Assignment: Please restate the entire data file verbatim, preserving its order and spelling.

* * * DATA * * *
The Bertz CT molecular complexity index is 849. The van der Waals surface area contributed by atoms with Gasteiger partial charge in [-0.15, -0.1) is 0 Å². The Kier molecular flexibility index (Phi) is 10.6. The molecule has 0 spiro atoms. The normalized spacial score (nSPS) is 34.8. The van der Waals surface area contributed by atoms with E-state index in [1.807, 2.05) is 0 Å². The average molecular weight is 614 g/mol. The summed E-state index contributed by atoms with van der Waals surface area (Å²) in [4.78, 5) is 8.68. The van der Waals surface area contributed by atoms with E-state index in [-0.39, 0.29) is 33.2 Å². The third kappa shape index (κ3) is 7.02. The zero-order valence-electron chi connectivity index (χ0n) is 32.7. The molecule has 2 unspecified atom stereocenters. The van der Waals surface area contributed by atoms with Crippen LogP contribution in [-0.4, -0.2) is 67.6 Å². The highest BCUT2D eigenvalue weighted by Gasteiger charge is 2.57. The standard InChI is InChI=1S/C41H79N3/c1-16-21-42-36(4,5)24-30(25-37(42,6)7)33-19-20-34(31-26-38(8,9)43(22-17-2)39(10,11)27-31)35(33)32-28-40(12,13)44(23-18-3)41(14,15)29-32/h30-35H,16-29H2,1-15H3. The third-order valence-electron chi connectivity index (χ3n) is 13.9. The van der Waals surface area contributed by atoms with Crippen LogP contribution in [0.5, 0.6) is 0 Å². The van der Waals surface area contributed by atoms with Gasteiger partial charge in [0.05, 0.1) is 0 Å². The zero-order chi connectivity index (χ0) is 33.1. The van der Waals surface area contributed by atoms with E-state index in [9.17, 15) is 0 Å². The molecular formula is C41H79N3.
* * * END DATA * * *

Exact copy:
The Bertz CT molecular complexity index is 849. The van der Waals surface area contributed by atoms with Gasteiger partial charge in [-0.15, -0.1) is 0 Å². The Kier molecular flexibility index (Phi) is 10.6. The molecule has 0 spiro atoms. The normalized spacial score (nSPS) is 34.8. The van der Waals surface area contributed by atoms with E-state index in [1.807, 2.05) is 0 Å². The average molecular weight is 614 g/mol. The summed E-state index contributed by atoms with van der Waals surface area (Å²) in [4.78, 5) is 8.68. The van der Waals surface area contributed by atoms with E-state index in [-0.39, 0.29) is 33.2 Å². The third kappa shape index (κ3) is 7.02. The zero-order valence-electron chi connectivity index (χ0n) is 32.7. The molecule has 2 unspecified atom stereocenters. The van der Waals surface area contributed by atoms with Crippen LogP contribution in [-0.4, -0.2) is 67.6 Å². The highest BCUT2D eigenvalue weighted by Gasteiger charge is 2.57. The standard InChI is InChI=1S/C41H79N3/c1-16-21-42-36(4,5)24-30(25-37(42,6)7)33-19-20-34(31-26-38(8,9)43(22-17-2)39(10,11)27-31)35(33)32-28-40(12,13)44(23-18-3)41(14,15)29-32/h30-35H,16-29H2,1-15H3. The third-order valence-electron chi connectivity index (χ3n) is 13.9. The van der Waals surface area contributed by atoms with Crippen LogP contribution in [0.5, 0.6) is 0 Å². The van der Waals surface area contributed by atoms with Gasteiger partial charge in [0.05, 0.1) is 0 Å². The zero-order chi connectivity index (χ0) is 33.1. The van der Waals surface area contributed by atoms with E-state index in [9.17, 15) is 0 Å². The molecular formula is C41H79N3.